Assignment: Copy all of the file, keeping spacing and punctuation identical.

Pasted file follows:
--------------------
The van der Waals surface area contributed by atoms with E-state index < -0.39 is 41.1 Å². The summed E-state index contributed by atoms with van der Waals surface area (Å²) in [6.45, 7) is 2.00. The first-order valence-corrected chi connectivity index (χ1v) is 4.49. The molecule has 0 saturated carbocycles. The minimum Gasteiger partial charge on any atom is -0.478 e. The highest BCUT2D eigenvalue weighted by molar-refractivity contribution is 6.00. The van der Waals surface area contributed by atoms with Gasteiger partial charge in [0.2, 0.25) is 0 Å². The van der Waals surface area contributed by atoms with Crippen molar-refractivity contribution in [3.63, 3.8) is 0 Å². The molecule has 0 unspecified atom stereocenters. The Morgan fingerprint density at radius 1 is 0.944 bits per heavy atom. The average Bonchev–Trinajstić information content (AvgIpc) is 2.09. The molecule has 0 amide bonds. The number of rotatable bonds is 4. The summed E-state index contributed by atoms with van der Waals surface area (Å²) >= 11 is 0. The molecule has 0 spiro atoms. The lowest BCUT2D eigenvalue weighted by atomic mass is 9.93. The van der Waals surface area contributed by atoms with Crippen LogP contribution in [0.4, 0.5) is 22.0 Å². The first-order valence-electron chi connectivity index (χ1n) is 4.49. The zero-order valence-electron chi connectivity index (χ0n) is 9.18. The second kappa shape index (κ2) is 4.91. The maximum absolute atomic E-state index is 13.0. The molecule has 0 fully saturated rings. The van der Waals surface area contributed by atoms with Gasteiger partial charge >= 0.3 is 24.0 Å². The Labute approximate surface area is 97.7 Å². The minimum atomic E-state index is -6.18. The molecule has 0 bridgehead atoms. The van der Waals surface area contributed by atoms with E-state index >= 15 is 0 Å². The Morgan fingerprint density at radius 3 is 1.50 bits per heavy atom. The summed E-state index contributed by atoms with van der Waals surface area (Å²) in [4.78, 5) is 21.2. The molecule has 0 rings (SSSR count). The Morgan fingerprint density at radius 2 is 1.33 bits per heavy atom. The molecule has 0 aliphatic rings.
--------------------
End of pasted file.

The van der Waals surface area contributed by atoms with E-state index < -0.39 is 41.1 Å². The summed E-state index contributed by atoms with van der Waals surface area (Å²) in [6.45, 7) is 2.00. The first-order valence-corrected chi connectivity index (χ1v) is 4.49. The molecule has 0 saturated carbocycles. The minimum Gasteiger partial charge on any atom is -0.478 e. The highest BCUT2D eigenvalue weighted by molar-refractivity contribution is 6.00. The van der Waals surface area contributed by atoms with Gasteiger partial charge in [0.2, 0.25) is 0 Å². The van der Waals surface area contributed by atoms with Crippen molar-refractivity contribution in [3.63, 3.8) is 0 Å². The molecule has 0 unspecified atom stereocenters. The Morgan fingerprint density at radius 1 is 0.944 bits per heavy atom. The average Bonchev–Trinajstić information content (AvgIpc) is 2.09. The molecule has 0 amide bonds. The number of rotatable bonds is 4. The summed E-state index contributed by atoms with van der Waals surface area (Å²) >= 11 is 0. The molecule has 0 spiro atoms. The lowest BCUT2D eigenvalue weighted by atomic mass is 9.93. The van der Waals surface area contributed by atoms with Crippen LogP contribution in [0.4, 0.5) is 22.0 Å². The first-order valence-electron chi connectivity index (χ1n) is 4.49. The zero-order valence-electron chi connectivity index (χ0n) is 9.18. The second kappa shape index (κ2) is 4.91. The maximum absolute atomic E-state index is 13.0. The molecule has 0 fully saturated rings. The van der Waals surface area contributed by atoms with Gasteiger partial charge >= 0.3 is 24.0 Å². The Labute approximate surface area is 97.7 Å². The minimum atomic E-state index is -6.18. The molecule has 0 bridgehead atoms. The van der Waals surface area contributed by atoms with E-state index >= 15 is 0 Å². The Morgan fingerprint density at radius 3 is 1.50 bits per heavy atom. The summed E-state index contributed by atoms with van der Waals surface area (Å²) in [4.78, 5) is 21.2. The molecule has 0 rings (SSSR count). The Morgan fingerprint density at radius 2 is 1.33 bits per heavy atom. The molecule has 0 aliphatic rings.